During the SARS-CoV-2 pandemic, sound pressure levels (SPL) decreased because of lockdown measures all over the world. This study aims to describe SPL changes over varying lockdown measure timeframes and estimate the role of traffic on SPL variations. To account for different COVID-19 lockdown measures, the timeframe during the pandemic was segmented into four phases. To analyze the association between a-weighted decibels (dB(A)) and lockdown phases relative to the pre-lockdown timeframe, we calculated a linear mixed model, using 36,710 h of recording time. Regression coefficients depicting SPL changes were compared, while the model was subsequently adjusted for wind speed, rainfall, and traffic volume. The relative adjusted reduction of during pandemic phases to pre-pandemic levels ranged from −0.99 dB(A) (CI: −1.45; −0.53) to −0.25 dB(A) (CI: −0.96; 0.46). After controlling for traffic volume, we observed little to no reduction (−0.16 dB(A) (CI: −0.77; 0.45)) and even an increase of 0.75 dB(A) (CI: 0.18; 1.31) during the different lockdown phases. These results showcase the major role of traffic regarding the observed reduction. The findings can be useful in assessing measures to decrease noise pollution for necessary future population-based prevention. Full article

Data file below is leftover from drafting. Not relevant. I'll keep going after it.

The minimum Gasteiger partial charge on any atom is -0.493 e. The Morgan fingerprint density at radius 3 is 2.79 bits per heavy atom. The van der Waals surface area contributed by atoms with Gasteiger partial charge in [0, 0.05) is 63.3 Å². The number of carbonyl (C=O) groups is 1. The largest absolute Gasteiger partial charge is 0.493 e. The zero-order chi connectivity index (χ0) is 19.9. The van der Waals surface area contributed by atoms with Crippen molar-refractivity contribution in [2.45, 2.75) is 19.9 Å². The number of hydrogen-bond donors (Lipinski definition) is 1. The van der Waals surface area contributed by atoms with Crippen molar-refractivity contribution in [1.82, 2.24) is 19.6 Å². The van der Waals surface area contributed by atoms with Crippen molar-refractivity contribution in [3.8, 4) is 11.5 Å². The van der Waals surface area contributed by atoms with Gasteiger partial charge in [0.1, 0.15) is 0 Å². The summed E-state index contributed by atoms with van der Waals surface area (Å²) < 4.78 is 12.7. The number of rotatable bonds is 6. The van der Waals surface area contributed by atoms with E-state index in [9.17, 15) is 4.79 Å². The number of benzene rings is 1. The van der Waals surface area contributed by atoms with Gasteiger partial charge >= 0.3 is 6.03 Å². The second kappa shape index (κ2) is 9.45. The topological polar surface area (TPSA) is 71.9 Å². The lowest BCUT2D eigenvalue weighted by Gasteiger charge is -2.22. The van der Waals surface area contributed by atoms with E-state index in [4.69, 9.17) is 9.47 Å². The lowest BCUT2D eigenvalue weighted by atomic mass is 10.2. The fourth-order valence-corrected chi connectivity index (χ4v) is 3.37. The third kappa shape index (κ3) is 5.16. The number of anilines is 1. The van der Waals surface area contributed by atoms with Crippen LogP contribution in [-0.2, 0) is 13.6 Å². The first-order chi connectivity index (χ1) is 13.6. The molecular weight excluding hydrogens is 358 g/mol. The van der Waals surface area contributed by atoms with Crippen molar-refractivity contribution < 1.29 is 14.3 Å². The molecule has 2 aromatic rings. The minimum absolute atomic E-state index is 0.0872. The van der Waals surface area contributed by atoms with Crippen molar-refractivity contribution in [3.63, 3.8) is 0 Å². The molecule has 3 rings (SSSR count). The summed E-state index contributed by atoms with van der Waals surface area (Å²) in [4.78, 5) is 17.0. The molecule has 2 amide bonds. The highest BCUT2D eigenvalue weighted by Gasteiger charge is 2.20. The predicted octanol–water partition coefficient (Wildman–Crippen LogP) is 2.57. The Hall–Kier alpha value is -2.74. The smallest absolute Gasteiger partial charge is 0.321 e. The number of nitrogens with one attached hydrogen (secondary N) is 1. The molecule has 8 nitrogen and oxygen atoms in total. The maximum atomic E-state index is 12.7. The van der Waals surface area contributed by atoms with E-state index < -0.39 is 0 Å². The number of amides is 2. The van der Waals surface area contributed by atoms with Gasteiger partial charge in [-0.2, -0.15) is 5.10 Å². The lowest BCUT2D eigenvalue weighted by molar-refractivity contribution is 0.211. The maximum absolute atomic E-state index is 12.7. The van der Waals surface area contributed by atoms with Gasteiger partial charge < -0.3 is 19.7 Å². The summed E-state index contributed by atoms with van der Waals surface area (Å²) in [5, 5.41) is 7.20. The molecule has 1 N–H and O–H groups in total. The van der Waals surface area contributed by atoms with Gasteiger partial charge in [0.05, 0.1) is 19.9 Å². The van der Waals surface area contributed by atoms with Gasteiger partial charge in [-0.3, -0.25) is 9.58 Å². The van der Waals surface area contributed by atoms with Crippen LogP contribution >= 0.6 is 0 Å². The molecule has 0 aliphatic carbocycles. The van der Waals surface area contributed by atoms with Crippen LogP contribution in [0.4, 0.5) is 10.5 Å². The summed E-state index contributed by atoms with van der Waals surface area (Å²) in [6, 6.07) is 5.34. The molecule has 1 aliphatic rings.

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23 pages, 825 KiB  
Article
Analysis and Acoustic Event Classification of Environmental Data Collected in a Citizen Science Project
by Daniel Bonet-Solà, Ester Vidaña-Vila and Rosa Ma Alsina-Pagès
Int. J. Environ. Res. Public Health 2023, 20(4), 3683; https://doi.org/10.3390/ijerph20043683 - 19 Feb 2023
Cited by 3 | Viewed by 1390
Abstract
Citizen science can serve as a tool to obtain information about changes in the soundscape. One of the challenges of citizen science projects is the processing of data gathered by the citizens, to obtain conclusions. As part of the project Sons al Balcó [...] Read more.